Prince Albert family hoping to bring neurodivergent community together

(From left to right) Kora Brick, James Beckett and Ryan Beckett. – Kora Brick/Submitted

For Prince Albert’s Kora Brick, being surrounded by other neurodivergent families is the greatest means of support.

That’s why she and her husband are working towards bringing the city’s neurodivergent community together with sensory-friendly meet-ups and support groups. They’ve started by creating a Facebook group to connect with others in similar circumstances.

“I think there’s a lot of us that just don’t know we’re out there,” she said.

Brick was diagnosed with autism and attention deficit/hyperactivity disorder (ADHD) following her son’s autism diagnosis a couple of years ago. Her husband has also been diagnosed with ADHD and dyslexia.

She said they’ve created a calm, safe space in their home in order to prevent overstimulation – but that’s not always something you can control when you walk out the door.

Brick said her six-year-old son, James, can struggle in the school setting because he’s less social than other kids.

“The goal is to get him around other kids that might be more like him, where they want to play near each other but not with each other,” she said.

“If he can be nurtured, and it’s the same for me, whether it’s nurturing environments that support being who you are, then he’s just like everybody else.”

James has no trouble with academics, she said. He started reading at an early age, is excited to learn about math, and can tell you all the fun facts he’s learned about insects and planets.

“He’s so mature in one way, and then also needs help brushing his hair still,” she said, adding that she’s the same way.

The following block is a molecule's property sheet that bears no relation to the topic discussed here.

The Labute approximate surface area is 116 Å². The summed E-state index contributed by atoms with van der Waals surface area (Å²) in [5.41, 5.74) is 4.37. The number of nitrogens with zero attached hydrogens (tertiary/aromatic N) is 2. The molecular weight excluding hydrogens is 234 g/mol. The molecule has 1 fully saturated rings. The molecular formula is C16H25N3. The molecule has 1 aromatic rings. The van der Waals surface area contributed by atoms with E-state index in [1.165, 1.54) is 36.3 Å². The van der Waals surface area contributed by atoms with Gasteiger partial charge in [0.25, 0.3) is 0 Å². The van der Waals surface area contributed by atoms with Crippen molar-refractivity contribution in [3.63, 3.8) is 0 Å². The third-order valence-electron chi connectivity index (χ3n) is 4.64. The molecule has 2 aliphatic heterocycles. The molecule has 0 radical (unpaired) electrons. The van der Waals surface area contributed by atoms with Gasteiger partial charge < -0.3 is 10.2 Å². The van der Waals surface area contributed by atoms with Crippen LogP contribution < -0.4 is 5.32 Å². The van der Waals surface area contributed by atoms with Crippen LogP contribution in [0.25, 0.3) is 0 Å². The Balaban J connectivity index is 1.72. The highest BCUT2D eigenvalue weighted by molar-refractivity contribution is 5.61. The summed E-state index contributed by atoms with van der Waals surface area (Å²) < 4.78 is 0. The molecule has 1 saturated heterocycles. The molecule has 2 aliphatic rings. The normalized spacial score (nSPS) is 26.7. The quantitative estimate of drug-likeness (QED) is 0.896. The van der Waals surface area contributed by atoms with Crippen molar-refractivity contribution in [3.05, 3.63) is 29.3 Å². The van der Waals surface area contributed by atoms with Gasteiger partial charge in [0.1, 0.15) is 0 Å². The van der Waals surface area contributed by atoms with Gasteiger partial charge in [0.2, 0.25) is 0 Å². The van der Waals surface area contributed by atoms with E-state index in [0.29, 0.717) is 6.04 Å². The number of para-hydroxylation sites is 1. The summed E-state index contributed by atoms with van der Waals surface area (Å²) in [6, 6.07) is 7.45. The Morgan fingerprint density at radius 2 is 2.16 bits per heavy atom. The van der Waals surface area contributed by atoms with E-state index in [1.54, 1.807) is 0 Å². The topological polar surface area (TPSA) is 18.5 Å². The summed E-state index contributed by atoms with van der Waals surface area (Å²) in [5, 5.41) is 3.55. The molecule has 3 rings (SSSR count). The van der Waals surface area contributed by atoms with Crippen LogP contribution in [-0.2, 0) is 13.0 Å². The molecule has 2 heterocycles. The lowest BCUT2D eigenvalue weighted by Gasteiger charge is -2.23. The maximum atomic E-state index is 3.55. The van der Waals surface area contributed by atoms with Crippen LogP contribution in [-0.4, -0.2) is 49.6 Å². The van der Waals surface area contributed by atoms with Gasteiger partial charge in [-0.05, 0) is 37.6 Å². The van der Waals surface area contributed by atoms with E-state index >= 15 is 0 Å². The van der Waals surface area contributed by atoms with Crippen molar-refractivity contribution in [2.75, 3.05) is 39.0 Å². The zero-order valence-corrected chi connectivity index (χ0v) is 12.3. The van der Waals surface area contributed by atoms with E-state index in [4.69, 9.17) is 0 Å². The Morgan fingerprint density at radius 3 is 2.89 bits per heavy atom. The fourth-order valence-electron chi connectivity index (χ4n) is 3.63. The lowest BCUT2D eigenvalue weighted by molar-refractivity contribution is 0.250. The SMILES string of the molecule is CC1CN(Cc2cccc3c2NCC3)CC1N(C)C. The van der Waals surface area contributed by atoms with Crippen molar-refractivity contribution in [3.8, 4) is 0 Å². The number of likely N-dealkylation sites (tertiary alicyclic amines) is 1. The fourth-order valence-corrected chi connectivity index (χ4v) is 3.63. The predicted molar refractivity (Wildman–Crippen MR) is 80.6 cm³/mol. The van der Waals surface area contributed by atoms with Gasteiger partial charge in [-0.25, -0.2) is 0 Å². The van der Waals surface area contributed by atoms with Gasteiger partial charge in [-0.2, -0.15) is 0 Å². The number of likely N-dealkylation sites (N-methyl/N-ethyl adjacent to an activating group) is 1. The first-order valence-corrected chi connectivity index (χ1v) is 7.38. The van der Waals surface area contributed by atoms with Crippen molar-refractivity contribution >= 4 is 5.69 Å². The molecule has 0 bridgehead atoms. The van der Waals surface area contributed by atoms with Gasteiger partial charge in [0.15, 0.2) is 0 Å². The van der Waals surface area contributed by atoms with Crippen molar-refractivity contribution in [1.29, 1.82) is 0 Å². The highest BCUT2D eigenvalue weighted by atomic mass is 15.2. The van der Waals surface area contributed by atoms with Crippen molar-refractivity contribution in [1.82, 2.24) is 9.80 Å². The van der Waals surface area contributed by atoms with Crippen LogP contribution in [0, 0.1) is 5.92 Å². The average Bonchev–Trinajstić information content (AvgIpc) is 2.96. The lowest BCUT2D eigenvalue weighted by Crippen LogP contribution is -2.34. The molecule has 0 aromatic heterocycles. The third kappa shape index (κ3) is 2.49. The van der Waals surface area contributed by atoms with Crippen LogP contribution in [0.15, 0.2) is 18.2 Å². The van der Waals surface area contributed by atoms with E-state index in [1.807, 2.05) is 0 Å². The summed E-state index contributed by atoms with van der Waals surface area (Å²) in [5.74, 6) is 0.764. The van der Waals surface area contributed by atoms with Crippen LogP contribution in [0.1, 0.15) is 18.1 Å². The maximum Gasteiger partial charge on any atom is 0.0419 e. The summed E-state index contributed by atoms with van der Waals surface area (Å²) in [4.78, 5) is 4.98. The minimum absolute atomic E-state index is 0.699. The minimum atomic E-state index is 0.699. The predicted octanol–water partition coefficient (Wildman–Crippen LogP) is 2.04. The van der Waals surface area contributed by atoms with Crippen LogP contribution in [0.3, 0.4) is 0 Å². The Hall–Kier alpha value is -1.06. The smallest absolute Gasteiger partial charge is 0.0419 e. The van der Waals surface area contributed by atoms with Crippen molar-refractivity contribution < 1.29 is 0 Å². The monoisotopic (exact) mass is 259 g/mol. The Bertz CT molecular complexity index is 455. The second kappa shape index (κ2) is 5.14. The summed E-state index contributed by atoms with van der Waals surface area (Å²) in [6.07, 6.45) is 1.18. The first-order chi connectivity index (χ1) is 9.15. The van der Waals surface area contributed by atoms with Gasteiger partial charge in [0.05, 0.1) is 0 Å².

“If you were to just meet me, you wouldn’t notice it. That’s kind of the big stereotype, is ‘You don’t look autistic,’ ‘You don’t act autistic.’”

Brick said she’s considered high masking. ADHD masking refers to hiding or suppressing your symptoms, either consciously or subconsciously.

She’s hoping to facilitate play dates, especially at the disability-friendly Alfred Jenkins playground, for neurodivergent children to interact in low pressure settings. Brick said this might also lead to adult-specific events, inspired by comedy shows she and her husband hosted following COVID-19 lockdowns.

Brick said when James was about one and a half years old, a doctor suggested he get assessed for autism based on his behaviour. That’s when Brick and her husband decided to get assessed, too.

“My whole world just changed completely once I realized ‘Oh, it’s not just him,’” she said.

“That’s when I started to really look into what autism was and what neurodivergent was and what it meant, and kind of had to look back at my whole life and realize ‘Oh yeah, it’s definitely been there.’”

Brick is also hoping the group provides support with her struggle accessing resources. She said James had to be assessed in Saskatoon, and he’s still on the waitlist for autism services in Prince Albert.

According to federal government data from 2019, just over half of youth with autism spectrum disorder were diagnosed before age five. About one in 50, or two per cent, of Canadian youth one to 17 years old were diagnosed with autism.